Bay Area Egyptians keep close eye on uprising

Bay Area Egyptians keep close eye on uprising

February 2, 2011 12:55:03 AM PST
Egyptians living in the Bay Area are watching what is happening in the homeland very closely. They are worried about their families, but also very worried about the future of their country as a whole. Tuesday some local students had the chance to learn about what is happening there from someone with very close ties.

San Francisco State University students are hanging on every word spoken by Yasmine Deiffallah. She is an Egyptian and a UC Berkeley political science graduate student. She explained why after 30 years of rule by Hosni Mubarak a revolt has finally taken place.

"Poverty, inflation, a widening gap between rich and poor, and politically repression and the combination is explosive of course, especially when it's there for a long, long time," says Deiffallah.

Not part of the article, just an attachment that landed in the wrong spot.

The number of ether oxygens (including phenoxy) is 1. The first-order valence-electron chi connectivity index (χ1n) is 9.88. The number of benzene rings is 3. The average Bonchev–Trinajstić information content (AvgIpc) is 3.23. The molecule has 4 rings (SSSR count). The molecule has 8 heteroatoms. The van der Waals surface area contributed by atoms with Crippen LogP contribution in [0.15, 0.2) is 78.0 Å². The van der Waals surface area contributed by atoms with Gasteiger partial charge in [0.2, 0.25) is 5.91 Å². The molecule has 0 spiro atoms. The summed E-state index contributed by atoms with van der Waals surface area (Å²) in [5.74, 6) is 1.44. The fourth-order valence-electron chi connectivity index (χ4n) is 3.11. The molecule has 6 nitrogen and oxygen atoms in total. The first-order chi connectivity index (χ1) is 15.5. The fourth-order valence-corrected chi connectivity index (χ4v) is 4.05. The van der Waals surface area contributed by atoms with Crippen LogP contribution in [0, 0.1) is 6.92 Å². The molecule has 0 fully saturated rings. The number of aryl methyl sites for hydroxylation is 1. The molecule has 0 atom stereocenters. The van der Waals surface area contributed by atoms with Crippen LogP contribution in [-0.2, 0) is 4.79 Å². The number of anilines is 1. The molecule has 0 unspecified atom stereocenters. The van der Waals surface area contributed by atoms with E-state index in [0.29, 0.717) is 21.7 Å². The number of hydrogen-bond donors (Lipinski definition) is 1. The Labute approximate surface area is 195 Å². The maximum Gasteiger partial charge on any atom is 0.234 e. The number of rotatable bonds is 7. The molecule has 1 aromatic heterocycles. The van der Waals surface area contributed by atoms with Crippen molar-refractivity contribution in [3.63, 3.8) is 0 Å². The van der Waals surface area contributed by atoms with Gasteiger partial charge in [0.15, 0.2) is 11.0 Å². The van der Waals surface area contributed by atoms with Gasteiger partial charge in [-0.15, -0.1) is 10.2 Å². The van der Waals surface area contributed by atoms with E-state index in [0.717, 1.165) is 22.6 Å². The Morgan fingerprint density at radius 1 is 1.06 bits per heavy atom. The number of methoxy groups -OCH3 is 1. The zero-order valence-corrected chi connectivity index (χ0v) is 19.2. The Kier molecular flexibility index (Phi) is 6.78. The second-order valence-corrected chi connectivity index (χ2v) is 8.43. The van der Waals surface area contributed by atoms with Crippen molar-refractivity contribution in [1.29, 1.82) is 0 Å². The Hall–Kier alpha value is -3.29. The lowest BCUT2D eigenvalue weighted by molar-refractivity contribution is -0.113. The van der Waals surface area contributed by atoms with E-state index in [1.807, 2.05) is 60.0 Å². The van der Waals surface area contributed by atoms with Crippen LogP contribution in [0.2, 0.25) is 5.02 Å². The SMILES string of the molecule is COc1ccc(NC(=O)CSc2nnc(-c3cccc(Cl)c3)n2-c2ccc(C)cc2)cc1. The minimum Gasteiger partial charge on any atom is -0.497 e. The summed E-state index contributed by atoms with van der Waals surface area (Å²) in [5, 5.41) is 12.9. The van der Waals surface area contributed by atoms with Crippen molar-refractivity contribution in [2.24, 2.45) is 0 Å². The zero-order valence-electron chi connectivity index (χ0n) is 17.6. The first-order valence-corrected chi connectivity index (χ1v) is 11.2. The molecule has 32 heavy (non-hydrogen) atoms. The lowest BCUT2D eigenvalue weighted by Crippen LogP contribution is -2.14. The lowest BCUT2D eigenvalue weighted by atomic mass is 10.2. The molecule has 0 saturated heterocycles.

She's worried about her family back home, but she says her brothers and neighbors are literally taking back the streets.

"My brothers, for instance, were mentioning to me they were taking shifts with the neighbors protecting the streets," says Deiffallah. "People have gone out to protect their own neighborhoods. They have done this and also to keep public law, order and security."

Deiffallah says she felt an undercurrent of unrest on the streets when she went home two weeks ago, but nothing prepared her for this national uprising.

Another teaching moment is going on at the International House at UC Berkeley. There the Sausan Egyptian Dance Company is putting on a cultural event for people who are really interested in learning more about Egypt.

"We decided to put this show together to bring some good support Egypt which is of course going through a lot of turmoil right now," says Susan Moulton from the Sausan Egyptian Dance Company.

Atef Eltoukhy is Egyptian and a director at International House. He's waited a long time for what's happening now.

"It's been a generation with no change, so this was definitely overdue. Everybody was expecting something to happen, but it just somehow took much longer than anticipated, so it's about time," says Eltoukhy.